• State College and Penn State University police form a line in front of Beaver Stadium moments after the statue of former Penn State football coach Joe Paterno was removed Sunday, July 22, 2012, in State College, Pa. The famed statue of Paterno was taken down from outside the Penn State football stadium Sunday, eliminating a key piece of the iconography surrounding the once-sainted football coach accused of burying child sex abuse allegations against a retired assistant. (AP Photo/John Beale)

  • FILE - The statue of former Penn State University head football coach Joe Paterno stands outside Beaver Stadium in State College, Pa., in this July 13, 2012 file photo. Police and construction workers have barricaded both sides of street and the sidewalks near the Joe Paterno statue at Penn State University Sunday July 22, 2012. A chain-link fence has been erected around the perimeter surrounding the statue.(AP Photo/Gene J. Puskar, File)

  • FILE - A statue of former Penn State University head football coach Joe Paterno stands outside Beaver Stadium on in this July 12, 2012 file photo. Police and construction workers have barricaded both sides of street and the sidewalks near the Joe Paterno statue at Penn State University. A chain-link fence has been erected around the perimeter surrounding the statue. (AP Photo/Gene J. Puskar, File)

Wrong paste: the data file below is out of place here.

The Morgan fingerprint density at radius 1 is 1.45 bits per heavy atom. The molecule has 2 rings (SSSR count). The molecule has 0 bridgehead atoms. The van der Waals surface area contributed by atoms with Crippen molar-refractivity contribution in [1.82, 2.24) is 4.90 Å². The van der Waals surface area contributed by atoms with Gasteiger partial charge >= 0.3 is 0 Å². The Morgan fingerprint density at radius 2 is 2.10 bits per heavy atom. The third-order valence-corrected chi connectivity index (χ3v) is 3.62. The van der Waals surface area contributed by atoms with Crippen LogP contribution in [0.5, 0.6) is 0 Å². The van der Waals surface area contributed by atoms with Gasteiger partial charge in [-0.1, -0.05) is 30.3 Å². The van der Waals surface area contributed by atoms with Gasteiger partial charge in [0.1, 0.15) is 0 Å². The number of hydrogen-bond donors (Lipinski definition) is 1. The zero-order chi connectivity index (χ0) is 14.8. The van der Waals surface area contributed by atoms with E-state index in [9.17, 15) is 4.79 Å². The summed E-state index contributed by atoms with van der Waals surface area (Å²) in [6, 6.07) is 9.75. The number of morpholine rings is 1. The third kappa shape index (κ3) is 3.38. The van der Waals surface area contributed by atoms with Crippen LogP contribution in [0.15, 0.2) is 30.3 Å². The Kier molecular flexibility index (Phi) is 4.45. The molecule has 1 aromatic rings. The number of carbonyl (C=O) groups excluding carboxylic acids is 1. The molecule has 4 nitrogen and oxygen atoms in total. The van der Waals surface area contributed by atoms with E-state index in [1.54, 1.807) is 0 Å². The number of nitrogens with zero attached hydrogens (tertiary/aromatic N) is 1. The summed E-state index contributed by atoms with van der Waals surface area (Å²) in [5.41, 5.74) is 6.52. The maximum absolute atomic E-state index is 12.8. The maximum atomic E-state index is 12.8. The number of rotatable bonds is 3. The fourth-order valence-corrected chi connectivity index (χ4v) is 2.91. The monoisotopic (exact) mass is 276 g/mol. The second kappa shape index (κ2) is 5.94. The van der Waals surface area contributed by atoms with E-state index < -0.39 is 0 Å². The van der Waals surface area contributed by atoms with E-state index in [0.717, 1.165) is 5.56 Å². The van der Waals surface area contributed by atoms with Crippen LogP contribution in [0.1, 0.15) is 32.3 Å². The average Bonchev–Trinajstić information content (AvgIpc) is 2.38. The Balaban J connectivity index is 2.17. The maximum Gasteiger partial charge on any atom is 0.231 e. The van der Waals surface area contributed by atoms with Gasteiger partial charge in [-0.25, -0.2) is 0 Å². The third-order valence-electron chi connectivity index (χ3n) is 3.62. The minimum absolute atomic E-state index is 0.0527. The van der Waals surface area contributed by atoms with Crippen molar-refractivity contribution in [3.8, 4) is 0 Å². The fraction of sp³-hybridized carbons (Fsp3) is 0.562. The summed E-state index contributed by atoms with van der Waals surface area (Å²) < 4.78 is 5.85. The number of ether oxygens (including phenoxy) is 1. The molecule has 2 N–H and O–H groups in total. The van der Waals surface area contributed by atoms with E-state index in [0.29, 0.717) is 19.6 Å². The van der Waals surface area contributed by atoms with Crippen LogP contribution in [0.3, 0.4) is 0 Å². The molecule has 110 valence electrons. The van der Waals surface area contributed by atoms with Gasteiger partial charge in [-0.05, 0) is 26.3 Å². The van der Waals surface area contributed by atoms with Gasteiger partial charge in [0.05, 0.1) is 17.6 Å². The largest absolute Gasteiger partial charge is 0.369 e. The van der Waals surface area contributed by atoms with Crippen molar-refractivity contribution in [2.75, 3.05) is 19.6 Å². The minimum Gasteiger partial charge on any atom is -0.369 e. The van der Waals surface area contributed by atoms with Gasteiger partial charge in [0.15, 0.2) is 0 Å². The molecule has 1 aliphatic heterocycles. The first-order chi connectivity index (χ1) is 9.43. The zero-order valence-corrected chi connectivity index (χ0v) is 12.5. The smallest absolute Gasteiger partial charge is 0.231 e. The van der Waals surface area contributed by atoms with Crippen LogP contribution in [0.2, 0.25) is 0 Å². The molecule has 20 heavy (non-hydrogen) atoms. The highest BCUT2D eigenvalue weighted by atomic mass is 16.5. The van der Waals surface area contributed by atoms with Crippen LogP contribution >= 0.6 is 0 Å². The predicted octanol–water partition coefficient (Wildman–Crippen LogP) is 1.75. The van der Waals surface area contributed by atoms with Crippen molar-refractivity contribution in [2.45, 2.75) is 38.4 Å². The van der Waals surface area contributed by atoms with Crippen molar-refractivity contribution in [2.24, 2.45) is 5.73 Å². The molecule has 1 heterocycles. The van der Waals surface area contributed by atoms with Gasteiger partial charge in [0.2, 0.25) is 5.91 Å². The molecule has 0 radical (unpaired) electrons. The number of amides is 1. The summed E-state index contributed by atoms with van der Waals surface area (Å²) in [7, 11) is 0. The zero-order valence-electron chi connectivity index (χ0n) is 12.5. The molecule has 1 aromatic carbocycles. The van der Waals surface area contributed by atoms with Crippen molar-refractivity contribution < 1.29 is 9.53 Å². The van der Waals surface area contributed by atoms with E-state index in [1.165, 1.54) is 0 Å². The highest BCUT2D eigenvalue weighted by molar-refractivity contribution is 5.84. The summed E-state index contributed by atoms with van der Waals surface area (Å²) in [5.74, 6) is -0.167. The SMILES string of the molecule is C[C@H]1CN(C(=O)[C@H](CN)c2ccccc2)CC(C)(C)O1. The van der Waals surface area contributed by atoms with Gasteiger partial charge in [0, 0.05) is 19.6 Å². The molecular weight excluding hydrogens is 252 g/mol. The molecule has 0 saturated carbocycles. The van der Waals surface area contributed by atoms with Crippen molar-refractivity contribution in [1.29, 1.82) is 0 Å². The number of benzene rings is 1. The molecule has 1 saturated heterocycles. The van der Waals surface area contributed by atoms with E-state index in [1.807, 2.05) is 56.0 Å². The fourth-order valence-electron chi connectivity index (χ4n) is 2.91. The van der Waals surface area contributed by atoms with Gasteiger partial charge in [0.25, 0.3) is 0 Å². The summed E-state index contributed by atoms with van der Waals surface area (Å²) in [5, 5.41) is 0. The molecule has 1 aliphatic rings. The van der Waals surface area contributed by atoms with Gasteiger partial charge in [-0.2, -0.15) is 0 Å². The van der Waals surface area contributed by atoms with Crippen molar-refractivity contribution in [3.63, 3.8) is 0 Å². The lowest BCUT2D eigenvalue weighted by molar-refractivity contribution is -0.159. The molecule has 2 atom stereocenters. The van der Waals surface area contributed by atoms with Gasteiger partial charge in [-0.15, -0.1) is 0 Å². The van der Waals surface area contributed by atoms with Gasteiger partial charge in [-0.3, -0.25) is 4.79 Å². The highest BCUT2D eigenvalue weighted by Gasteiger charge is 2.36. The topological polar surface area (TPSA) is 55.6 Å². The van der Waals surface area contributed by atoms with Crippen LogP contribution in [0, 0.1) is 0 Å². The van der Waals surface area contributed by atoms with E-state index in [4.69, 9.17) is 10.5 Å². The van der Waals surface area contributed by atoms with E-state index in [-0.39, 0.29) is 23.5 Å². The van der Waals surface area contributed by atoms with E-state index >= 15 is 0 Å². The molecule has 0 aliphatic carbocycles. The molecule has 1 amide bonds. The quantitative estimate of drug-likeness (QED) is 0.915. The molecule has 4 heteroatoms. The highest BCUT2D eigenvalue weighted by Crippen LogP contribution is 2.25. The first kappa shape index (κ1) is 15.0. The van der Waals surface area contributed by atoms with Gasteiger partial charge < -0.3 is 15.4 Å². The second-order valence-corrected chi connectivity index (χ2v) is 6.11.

• Signs of support are displayed at the base of the statue of Joe Paterno located outside Beaver Stadium in State College, Pa., Friday, July 20, 2012. Paterno's statue stands outside the stadium even as his reputation has swiftly fallen following a scathing special investigative report that found he helped cover up child sex abuse allegations against former defensive coordinator Jerry Sandusky. (AP Photo/John Beale)

  • Jenni Kahler

    Jenni Kahler, right, holds her daughter, Emma, 4, as they have a photo taken with the statue of Joe Paterno located outside Beaver Stadium in State College, Pa., Friday July 20, 2012. Paterno's statue stands outside the stadium even as his reputation has swiftly fallen following a scathing special investigative report that found he helped cover up child sex abuse allegations against former defensive coordinator Jerry Sandusky. (AP Photo/John Beale)

  • Fans wait to have a photo taken with the statue of Joe Paterno located outside Beaver Stadium in State College, Pa., Friday July 20, 2012. Paterno's statue stands outside the stadium even as his reputation has swiftly fallen following a scathing special investigative report that found he helped cover up child sex abuse allegations against former defensive coordinator Jerry Sandusky. (AP Photo/John Beale)